Fang Z.,Shanghai Ocean University |
Fang Z.,University of Maine, United States |
Fang Z.,Collaborative Innovation Center for Distantwater Fisheries |
Chen X.,Shanghai Ocean University |
And 9 more authors.
Fishery Bulletin | Year: 2016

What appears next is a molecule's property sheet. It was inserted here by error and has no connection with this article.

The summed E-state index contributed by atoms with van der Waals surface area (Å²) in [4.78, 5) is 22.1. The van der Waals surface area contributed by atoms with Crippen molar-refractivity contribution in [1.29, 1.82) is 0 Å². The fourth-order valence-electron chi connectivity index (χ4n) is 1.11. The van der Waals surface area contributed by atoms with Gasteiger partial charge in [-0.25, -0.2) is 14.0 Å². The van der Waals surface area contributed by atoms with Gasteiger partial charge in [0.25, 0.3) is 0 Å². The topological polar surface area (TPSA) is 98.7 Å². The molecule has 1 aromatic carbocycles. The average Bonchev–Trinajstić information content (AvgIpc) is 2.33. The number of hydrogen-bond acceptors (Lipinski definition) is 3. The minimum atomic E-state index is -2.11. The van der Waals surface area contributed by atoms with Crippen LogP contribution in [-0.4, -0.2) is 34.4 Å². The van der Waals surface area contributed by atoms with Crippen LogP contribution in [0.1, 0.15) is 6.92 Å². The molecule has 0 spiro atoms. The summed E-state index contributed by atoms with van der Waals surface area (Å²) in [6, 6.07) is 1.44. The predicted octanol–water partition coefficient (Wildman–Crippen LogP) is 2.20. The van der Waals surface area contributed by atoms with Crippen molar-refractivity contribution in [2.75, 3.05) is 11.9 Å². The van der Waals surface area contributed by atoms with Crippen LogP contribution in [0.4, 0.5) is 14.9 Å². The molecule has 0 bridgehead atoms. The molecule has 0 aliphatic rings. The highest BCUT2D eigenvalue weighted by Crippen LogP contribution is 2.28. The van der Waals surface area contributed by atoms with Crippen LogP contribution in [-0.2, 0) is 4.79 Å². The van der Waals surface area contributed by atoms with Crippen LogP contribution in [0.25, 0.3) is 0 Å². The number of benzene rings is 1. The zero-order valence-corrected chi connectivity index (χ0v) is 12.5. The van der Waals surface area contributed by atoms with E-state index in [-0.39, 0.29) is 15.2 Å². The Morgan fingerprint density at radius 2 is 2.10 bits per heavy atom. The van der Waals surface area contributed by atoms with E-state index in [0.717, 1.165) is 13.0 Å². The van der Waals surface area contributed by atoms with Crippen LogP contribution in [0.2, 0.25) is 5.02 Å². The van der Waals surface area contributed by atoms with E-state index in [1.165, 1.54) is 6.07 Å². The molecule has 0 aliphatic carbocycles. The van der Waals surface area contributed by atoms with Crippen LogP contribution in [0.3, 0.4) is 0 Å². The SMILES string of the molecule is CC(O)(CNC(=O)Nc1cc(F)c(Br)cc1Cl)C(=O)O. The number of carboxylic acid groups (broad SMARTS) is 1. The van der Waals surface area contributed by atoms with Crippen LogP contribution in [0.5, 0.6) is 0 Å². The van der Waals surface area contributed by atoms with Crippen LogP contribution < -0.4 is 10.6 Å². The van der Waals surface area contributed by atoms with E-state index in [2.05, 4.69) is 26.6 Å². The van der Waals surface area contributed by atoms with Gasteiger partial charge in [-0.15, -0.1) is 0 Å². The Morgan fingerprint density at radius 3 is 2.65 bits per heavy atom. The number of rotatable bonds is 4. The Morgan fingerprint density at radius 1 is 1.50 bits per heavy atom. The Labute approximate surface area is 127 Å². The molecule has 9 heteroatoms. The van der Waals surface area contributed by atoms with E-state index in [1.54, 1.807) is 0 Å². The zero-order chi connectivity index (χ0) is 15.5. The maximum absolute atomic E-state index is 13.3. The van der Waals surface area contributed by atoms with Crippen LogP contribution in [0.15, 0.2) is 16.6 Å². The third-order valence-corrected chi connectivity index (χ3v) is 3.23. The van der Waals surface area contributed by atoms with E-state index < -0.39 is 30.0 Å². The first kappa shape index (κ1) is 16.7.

To explore the feasibility of using beak microstructure to estimate the age of oceanic squid, sagittal sections in the upper beak were used to validate the age of the red flying squid (Ommastrephes bartramii) in the North Pacific Ocean. The growth rates of mantle length (ML) and body weight (BW) were estimated on the basis of beak increments. We compared growth curves derived from previous statolith-based studies and those from this study. Results indicate that the mean age of females and males was 203 d (standard deviation [SD] 55) and 180 d (SD 45). The hatching period occurred during October–June of the following year, and hatching peaked during January–April on the basis of back-calculation. All sampled squid belonged to the winter–spring cohort. Females and males had a similar growth pattern in ML and BW with increased ages, except for male ML after age 301–350 d. An exponential model best described the relationships between age and ML as well as BW for both sexes. The difference in growth curves and lower growth rates reported here, compared with those of previous studies, may result from different stock structures and extreme weather. This study confirmed that beak length works well for estimating the age of oceanic squid. © 2016, National Marine Fisheries Service. All rights reserved.